Camille and I first heard about Ella Mae from a local resident of Great Harbour Cay in The Berry Islands. They were admiring a piece that Camille was working on made of beer bottle caps. They said it reminded them of something Ella Mae would make out of seashells. He started to describe her work, then stopped and said, “You just need to see it.” So we did. He put us in touch with her and we met her at her home.
Ella Mae lives at the water’s edge of Bullocks Harbour with her family. She grew up on Long Island, and although she has lived in Bullocks Harbour now for many years, most of her family and many friends are on Long Island. In fact, most of the shells that she uses for her work come from Long Island. She recently traveled “home” to assist family devastated by hurricane Joaquin. She came home with her suitcases full of shells, a new crop dredged up from the storm.
Camille and I were awestruck on our first visit. Not only did Ella have several pieces on display, she has also decorated the door frames and window frames in her home with seashells. She had several seashell floral arrangements ready to send out for Mother’s Day orders. They looked like real flowers, however, a closer look confirmed the petals were shells. In fact, everything in the arrangement came from the sea. The leaves and stems were from sponges and coral.
Ella Mae creates pieces by request or by inspiration. The ship was commissioned by someone employed by one of the cruise lines that stops at nearby Stirrup Cay. She also makes small pieces for sale to tourist at the straw market on Stirrup Cay. Sometimes she will start a piece without a clear idea for the end result and let it evolve. The Koala bear was created in this manner. Using common materials in an unusual way, Ella sees potential that others miss.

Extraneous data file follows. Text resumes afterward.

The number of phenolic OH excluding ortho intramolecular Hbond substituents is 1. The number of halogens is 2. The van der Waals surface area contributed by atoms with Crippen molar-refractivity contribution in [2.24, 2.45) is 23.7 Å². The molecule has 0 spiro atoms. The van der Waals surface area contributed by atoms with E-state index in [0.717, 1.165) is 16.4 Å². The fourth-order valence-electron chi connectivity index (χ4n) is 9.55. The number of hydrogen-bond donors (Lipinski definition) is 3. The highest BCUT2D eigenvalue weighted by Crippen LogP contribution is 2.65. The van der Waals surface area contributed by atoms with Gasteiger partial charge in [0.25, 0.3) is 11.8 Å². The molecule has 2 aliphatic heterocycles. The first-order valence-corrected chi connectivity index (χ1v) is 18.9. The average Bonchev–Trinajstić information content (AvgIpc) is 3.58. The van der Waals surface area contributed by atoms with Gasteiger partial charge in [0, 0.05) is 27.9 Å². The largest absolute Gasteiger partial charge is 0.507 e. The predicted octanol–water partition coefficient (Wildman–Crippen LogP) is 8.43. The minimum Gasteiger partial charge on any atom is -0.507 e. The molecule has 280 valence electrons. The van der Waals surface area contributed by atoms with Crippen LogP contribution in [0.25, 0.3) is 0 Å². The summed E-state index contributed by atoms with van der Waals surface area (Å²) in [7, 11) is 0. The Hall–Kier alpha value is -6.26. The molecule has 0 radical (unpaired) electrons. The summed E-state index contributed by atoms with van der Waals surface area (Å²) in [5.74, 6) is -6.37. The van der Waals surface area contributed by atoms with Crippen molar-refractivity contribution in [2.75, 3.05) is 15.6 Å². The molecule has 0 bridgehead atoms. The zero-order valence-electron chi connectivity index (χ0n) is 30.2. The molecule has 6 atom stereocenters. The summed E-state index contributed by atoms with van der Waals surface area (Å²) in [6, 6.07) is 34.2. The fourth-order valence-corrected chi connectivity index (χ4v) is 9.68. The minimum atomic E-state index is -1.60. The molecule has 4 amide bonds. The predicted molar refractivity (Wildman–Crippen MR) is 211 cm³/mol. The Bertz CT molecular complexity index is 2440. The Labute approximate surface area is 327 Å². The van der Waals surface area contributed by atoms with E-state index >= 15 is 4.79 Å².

I asked Ella about her source of seashells. I was curious because I didn’t see the volume or variety of shells that she would need here in The Berry Islands. She said that most of the shells she uses come from Long Island where there are more of them. Still, she sources from several different places in The Bahamas in order to be able to use the variety she does. None of the shells were collected alive. For instance, the Queen Conch shells had been discarded after the meat was harvested. The small shells are collected by sifting through beach sand. Ella recruits family and friends to help with the time consuming and laborious process of combing the beaches and mining the sand.
Ella Mae isn’t the first Caribbean to create striking artwork using seashells. Early in the 19th century, Sailor’s Valentines made of seashells began making their way out of Barbados. These pieces framed by octagonal compass boxes and sometimes customized for a loved one left behind in Europe. Later in the 19th century, L.D. Powels wrote in The Land of The Pink Pearl about women in the Out Islands of The Bahamas who approached him to buy their Sailor’s Valentines for his return to England. Even though they were originally created for sailors to take back to Europe for their loved ones, by the end of the century, travelers were buying them merely as works of art. The Shell Museum in Sanibel, Florida, has a wonderful collection of Sailor’s Valentines on display.
As common as it was, few artisans in The Bahamas work with seashells nowadays. Ella Mae was recognized by the Ministry of Tourism and presented The Cacique Award of 2015. The entire community of Great Harbour Cay is proud to have a local artist recognized by the whole of The Bahamas. Camille and I, as well as her neighbors, appreciate the inspiration she gives us for creating stunning artwork from the very material we tread on at the beach.